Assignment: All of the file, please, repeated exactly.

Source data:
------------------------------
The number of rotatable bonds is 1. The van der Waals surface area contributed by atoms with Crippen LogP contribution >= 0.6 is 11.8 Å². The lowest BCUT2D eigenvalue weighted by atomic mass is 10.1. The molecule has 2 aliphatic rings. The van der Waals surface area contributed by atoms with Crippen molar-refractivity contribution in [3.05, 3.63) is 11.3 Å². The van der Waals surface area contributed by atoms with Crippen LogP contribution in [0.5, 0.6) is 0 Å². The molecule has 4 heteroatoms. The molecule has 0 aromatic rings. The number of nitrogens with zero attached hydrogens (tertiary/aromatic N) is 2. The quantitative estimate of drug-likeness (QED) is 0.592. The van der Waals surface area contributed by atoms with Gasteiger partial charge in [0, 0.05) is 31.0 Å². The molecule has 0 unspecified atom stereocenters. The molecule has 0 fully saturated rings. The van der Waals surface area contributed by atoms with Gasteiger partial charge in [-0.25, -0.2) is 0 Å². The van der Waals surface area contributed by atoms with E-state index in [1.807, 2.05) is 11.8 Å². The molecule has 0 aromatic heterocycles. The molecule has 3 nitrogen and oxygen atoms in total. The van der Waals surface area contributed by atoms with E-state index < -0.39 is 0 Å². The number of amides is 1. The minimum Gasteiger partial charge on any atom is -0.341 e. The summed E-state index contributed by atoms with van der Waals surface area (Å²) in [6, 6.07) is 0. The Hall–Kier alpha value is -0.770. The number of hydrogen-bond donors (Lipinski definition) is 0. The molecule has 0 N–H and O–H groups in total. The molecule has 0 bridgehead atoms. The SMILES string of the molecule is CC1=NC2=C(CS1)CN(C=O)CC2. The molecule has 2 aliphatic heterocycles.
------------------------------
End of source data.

The number of rotatable bonds is 1. The van der Waals surface area contributed by atoms with Crippen LogP contribution >= 0.6 is 11.8 Å². The lowest BCUT2D eigenvalue weighted by atomic mass is 10.1. The molecule has 2 aliphatic rings. The van der Waals surface area contributed by atoms with Crippen molar-refractivity contribution in [3.05, 3.63) is 11.3 Å². The van der Waals surface area contributed by atoms with Crippen LogP contribution in [0.5, 0.6) is 0 Å². The molecule has 4 heteroatoms. The molecule has 0 aromatic rings. The number of nitrogens with zero attached hydrogens (tertiary/aromatic N) is 2. The quantitative estimate of drug-likeness (QED) is 0.592. The van der Waals surface area contributed by atoms with Gasteiger partial charge in [0, 0.05) is 31.0 Å². The molecule has 0 unspecified atom stereocenters. The molecule has 0 fully saturated rings. The van der Waals surface area contributed by atoms with Gasteiger partial charge in [-0.25, -0.2) is 0 Å². The van der Waals surface area contributed by atoms with E-state index in [1.807, 2.05) is 11.8 Å². The molecule has 0 aromatic heterocycles. The molecule has 3 nitrogen and oxygen atoms in total. The van der Waals surface area contributed by atoms with E-state index < -0.39 is 0 Å². The number of amides is 1. The minimum Gasteiger partial charge on any atom is -0.341 e. The summed E-state index contributed by atoms with van der Waals surface area (Å²) in [6, 6.07) is 0. The Hall–Kier alpha value is -0.770. The number of hydrogen-bond donors (Lipinski definition) is 0. The molecule has 0 N–H and O–H groups in total. The molecule has 0 bridgehead atoms. The SMILES string of the molecule is CC1=NC2=C(CS1)CN(C=O)CC2. The molecule has 2 aliphatic heterocycles.